Agathias

From Academic Kids

Agathias or Agathias Scholasticus (c. AD 536-582 594?), of Myrina, an Aeolian city in western Asia Minor, was a Greek poet and the historian who is a principal source for that part of Justinian's reign his history covers.

He studied law at Alexandria, returned to Constantinople in 554 to finish his training and practised as an advocate (scholasticus) in the courts. Literature, however, was his favourite pursuit.

He wrote a number of short love-poems in epic metre, called Daphniaca. He also put together an anthology of epigrams by earlier and contemporary poets and himself, under the title of a Cycle of New Epigrams. Agathias re-edited the Greek Anthology, which preserves about a hundred epigrams by Agathias that show considerable taste and elegance. He also wrote marginal notes on the Periegetes of Pausanias.

After the death of Justinian (565), some of Agathias's friends persuaded him to write the history of his own times. This work in five books, On the Reign of Justinian, continues the history of Procopius, whose style it imitates, and is the chief authority for the period 552-558. It deals chiefly with the struggles of the Byzantine army, under the command of the eunuch Narses, against the Goths, Vandals, Franks and Persians.

"His pages abound in philosophic reflection. He is able and reliable, though he gathered his information from eye- witnesses, and not, as Procopius, in the exercise of high military and political offices. He delights in depicting the manners, customs, and religion of the foreign peoples of whom he writes; the great disturbances of his time, earthquakes, plagues, famines, attract his attention, and he does not fail to insert "many incidental notices of cities, forts, and rivers, philosophers, and subordinate commanders." Many of his facts are not to be found elsewhere, and he has always been looked on as a valuable authority for the period he describes." —Catholic Encyclopedia (http://www.newadvent.org/cathen/01204b.htm).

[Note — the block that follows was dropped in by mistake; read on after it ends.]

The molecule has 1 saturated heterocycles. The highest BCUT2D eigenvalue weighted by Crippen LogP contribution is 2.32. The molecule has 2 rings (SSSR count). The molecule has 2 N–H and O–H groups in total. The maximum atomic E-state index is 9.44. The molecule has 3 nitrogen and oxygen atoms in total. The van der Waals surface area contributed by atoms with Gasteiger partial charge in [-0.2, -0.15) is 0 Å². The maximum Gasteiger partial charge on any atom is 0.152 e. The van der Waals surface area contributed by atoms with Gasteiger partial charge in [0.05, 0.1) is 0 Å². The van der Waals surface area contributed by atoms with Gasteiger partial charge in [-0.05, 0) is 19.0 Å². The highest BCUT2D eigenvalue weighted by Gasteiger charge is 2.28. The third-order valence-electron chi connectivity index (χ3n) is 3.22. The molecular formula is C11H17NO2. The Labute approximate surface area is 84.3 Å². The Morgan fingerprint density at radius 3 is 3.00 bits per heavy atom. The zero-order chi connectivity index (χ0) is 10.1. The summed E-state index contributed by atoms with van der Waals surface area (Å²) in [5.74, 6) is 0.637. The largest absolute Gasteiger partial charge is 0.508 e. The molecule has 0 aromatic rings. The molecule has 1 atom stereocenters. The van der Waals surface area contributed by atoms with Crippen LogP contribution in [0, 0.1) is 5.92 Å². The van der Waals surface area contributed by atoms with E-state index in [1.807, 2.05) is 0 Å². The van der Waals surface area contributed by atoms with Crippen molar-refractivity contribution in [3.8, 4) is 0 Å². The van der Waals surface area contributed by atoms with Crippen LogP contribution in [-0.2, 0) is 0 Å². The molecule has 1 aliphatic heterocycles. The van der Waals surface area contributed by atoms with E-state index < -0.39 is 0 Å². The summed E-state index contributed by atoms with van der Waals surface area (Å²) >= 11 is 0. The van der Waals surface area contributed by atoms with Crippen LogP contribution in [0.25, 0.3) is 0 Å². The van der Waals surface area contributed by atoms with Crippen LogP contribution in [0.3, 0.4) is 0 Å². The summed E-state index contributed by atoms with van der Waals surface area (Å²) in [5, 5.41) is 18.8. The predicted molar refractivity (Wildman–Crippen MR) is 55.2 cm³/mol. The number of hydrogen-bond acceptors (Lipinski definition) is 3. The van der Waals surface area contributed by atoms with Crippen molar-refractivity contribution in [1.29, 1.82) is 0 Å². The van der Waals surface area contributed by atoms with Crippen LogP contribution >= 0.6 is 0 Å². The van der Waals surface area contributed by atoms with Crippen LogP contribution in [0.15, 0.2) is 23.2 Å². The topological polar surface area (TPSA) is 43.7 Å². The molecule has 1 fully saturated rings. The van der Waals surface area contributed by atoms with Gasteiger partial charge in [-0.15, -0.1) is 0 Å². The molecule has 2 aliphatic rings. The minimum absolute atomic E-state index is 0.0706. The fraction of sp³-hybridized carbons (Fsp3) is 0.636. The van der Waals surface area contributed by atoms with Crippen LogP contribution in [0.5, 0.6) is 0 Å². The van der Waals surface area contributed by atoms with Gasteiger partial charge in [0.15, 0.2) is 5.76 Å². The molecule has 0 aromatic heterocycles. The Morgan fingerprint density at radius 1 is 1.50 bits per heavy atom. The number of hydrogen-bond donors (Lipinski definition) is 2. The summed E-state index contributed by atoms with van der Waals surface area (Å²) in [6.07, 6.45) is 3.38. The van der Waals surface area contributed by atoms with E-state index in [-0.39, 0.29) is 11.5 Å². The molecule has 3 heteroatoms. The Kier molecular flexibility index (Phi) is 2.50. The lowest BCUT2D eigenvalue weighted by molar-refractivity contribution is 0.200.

"The author prides himself on his honesty and impartiality, but he is lacking in judgment and knowledge of facts; the work, however, is valuable from the importance of the events of which it treats" (Enc. Brit. 1911). Gibbon contrasts Agathias as "a poet and rhetorician" with Procopius, "a statesman and soldier." Christian commentators note the superficiality of Agathias' nominal Christianity: "There are reasons for doubting that he was a Christian, though it seems improbable that he could have been at that late date a genuine pagan." (Catholic Encyclopedia) No overt pagan could expect a public career during the reign of Justinian, yet the depth and breadth of Agathias' culture was not Christian (Kaldellis).

Agathias (Histories 2.31) is the only authority for the story of Justinian's closing of the re-founded Platonic (actually neoplatonic) Academy in Athens, 529, often cited as the closing date of Antiquity. The dispersed scholars, with as much of their library as could be transported, found temporary refuge in the Persian capital of Ctesiphon, and return— under treaty guarantees of security that form a document in the history of freedom of thought— to Edessa, where just a century later the forces of Islam encountered the classical Greek culture of Antiquity, especially its science and medicine. (see Bechtle)

External links

References

  • Agathias, Histories, edited by Joseph D. Frendo, in Corpus Fontium Historiae Byzantinae, vol. 2A, Series Berolinensis, Berlin, 1975
  • Averil Cameron, Agathias (Oxford: Oxford University Press) 1970
  • Anthony Kaldellis, "Things are not what they are: Agathias Mythistoricus and the last laugh of Classical " in Classical Quarterly vol 53 (2003) pp 295-300.
  • Kaldellis, "The Historical and Religious Views of Agathias: A Reinterpretation," in Byzantion. Revue internationale des etudes byzantines vol 69 (1999) pp 206-252.
  • Kaldellis, "Agathias on history and poetry," in Greek, Roman and Byzantine Studies vol 38 (1997), pp 295-306
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